The Common Scold

The Common Scold is named after a cause of action that originated in Pilgrim days, when meddlesome, argumentative, opinionated women who displeased the Puritan elders were punished by a brisk dunk in the local pond. Believe it or not, the tort lasted until 1972, when State v. Palendrano, 120 N.J. Super. 336, 293 A.2d 747 (N.J.Super.L., Jul 13, 1972) pretty much put it to rest. But the thought of those feisty women, not afraid of a little cold water, has always cheered me up and inspired me. I first used the moniker as the name of my humor column at the University of San Francisco School of Law many moons ago, and revive it now for this blawg!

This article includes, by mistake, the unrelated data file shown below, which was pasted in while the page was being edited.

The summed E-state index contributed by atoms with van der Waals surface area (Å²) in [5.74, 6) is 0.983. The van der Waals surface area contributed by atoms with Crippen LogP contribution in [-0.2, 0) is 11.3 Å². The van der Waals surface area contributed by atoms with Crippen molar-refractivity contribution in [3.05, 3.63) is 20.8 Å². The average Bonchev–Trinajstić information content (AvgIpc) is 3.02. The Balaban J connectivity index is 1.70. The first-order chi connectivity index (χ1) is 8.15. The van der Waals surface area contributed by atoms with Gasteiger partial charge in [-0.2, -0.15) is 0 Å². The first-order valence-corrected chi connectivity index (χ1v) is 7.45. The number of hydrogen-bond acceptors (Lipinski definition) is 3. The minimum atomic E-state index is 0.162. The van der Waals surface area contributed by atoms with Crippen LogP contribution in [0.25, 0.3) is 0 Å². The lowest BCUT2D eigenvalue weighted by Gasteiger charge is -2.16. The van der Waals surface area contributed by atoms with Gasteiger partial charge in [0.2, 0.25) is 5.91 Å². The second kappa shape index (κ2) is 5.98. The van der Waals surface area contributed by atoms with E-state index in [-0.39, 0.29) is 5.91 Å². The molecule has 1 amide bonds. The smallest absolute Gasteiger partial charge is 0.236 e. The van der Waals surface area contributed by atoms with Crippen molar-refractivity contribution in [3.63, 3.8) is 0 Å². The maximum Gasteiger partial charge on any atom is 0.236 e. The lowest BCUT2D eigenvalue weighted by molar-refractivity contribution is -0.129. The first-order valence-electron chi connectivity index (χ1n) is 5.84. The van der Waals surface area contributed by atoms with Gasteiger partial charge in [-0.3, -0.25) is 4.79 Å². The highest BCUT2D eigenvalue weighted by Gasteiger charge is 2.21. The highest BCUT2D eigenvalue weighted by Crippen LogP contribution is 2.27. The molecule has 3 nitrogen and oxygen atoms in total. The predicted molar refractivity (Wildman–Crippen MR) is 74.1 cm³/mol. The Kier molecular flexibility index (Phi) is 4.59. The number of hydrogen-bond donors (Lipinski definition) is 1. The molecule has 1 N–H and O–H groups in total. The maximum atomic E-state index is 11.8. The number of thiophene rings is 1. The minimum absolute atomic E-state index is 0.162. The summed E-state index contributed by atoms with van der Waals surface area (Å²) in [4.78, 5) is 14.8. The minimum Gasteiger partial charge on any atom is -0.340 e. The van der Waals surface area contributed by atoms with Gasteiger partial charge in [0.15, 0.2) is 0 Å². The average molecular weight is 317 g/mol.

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Sherlockian Andrew Peck

NY-BJ973_HOLMES_G_20120102155603U.S. Magistrate Andrew Peck is featured in today's Wall Street Journal, in an article about the pending five-day celebration of Sherlock Holmes' "suspected" birthday on Jan. 6 (about 500 folks are expected to participate). Peck is a member of the invitation-only "Baker Street Irregulars, who gather in New York to discuss all things Conan Doyle. Check out Jo Piazza's story here (subscription required) or on page A-17 of the paper version. 

Update: Peck — winner of the 2011 LTN Innovation Award for IT Champion of the Year — will be the keynote speaker at the Association of Litigation Support Professionals’ annual conference, March 12 & 13, at the Sheraton New Orleans.

Among the offerings are panels on forensics, litigation holds, mobile devices, career planning, certification, trial presentations, and more.

Further information: www.alsponline.org

Photo: Natalie Keyssar for The Wall Street Journal.

January 3, 2012 in People | Permalink


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